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Fragmentation Threatens Long-Term Status

January 12, 2011

Yesterday I listened to a program about the aid industry and its declining effectiveness. It struck me that there are some worrying parallels in the field of professional development, especially for groups such as procurement and contract management that lack a robust history of professionalism.

The problems with the aid industry appear to be that today’s networked world has reduced the barriers to entry. Essentially, almost anyone can set themselves up as a coordinator or provider, establish a network of donors or contributors or supporters, and then deliver ‘services’ of some sort, without any external oversight or standards of governance.

Reduced barriers to entry result in fragmentation and proliferation. Not only is this confusing (for both the potential supporters and the recipients), but it tends to drive down service levels. In part this is because upstart providers may lack necessary skills and long-term commitment; but also it is because established providers become distracted by the new competition.

In the business world, competition is generally a good thing and forces continuous improvement. The dynamics in areas such as aid or professional associations are rather different. They are generally non-profit foundations for a good reason. That is because they need objectivity and they need to focus on their core purpose – which is to benefit users of their service, not a set of stockholders. In this environment, competition can have the effect of diverting resources away from service delivery and into more questionable areas of value – such as an army of fund raisers, or marketing and promotion.

In the world of professional development, we see the fragmentation in the form of proliferating quasi-associations. Many are for-profit, set up by individuals, consultants, conference companies, publishers etc. as a way to make money or to support sales of their goods or services. Others are less formal and may be nothing more than a LinkedIn or Facebook group. On one level, it seems good that the professional community has so much choice, but ultimately it will perhaps operate to their detriment.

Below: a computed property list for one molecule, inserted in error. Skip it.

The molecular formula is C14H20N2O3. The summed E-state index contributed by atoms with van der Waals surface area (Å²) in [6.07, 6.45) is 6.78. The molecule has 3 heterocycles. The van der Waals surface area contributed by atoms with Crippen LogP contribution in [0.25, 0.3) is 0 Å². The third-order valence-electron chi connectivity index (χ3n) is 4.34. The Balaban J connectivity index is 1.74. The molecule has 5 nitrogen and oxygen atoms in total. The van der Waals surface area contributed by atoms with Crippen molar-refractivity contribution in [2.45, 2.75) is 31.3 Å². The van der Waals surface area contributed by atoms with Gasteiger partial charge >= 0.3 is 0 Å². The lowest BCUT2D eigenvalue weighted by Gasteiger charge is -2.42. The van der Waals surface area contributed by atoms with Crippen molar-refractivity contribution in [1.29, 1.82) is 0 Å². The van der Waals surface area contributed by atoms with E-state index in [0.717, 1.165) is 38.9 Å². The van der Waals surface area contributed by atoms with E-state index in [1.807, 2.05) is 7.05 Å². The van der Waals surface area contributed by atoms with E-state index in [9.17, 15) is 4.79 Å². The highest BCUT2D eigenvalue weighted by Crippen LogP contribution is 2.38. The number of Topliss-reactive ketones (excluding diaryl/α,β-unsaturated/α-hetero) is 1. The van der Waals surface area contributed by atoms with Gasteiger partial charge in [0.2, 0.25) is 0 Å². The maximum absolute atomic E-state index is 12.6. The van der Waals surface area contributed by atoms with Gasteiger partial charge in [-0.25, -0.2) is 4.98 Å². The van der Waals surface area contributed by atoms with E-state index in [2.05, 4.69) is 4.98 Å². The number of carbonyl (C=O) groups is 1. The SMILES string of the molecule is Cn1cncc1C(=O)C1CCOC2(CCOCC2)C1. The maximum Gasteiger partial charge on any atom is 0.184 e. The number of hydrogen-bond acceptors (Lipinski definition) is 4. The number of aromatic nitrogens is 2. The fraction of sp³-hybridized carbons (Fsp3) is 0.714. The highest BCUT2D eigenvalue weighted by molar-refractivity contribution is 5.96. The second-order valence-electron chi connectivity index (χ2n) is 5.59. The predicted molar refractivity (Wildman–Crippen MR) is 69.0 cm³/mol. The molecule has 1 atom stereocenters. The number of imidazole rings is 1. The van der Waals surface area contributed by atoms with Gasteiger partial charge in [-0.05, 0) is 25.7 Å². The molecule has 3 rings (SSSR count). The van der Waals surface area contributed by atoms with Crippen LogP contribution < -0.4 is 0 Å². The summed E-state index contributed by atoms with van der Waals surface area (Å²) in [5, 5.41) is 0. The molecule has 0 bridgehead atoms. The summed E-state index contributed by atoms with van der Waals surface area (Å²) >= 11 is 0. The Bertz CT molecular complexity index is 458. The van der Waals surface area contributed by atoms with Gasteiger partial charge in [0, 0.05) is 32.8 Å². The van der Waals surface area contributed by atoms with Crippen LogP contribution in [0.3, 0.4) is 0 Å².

For groups like contract management and procurement, there are no universal standards of practice. Unlike fields such as medicine, engineering and the law, there is no firmly established professional ethic or body of knowledge. And without this, they can never achieve sustainable professional status. Fragmentation clearly works against establishing such standards and ultimately proves inefficient and confusing for the practitioner community.

  1. What is most interesting about your post Tim is that almost 2 years after IACCM’s Tim McCarthy joined David Clevenger, Cindy Allen-Murphy and Charles Dominick on the PI Window on Business segment titled “Is The Traditional Association Model Dead?” many of the observations made during that panel discussion still persist in some form today.

    Here is the link to the on-demand broadcast:

    Question: has the advent of social networking or social media helped or hindered the situation?

Trackbacks & Pingbacks

  1. Is Fragmentation Undermining the Purchasing Profession: IACCM’s Tim Cummins Believes It Is « Procurement Insights
  2. Is Fragmentation Undermining the Purchasing Profession: IACCM’s Tim Cummins Believes It Is « Essential Connections
  3. Is Fragmentation Undermining the Purchasing Profession: IACCM’s Tim Cummins Believes It Is « Contracting Intelligence Blog

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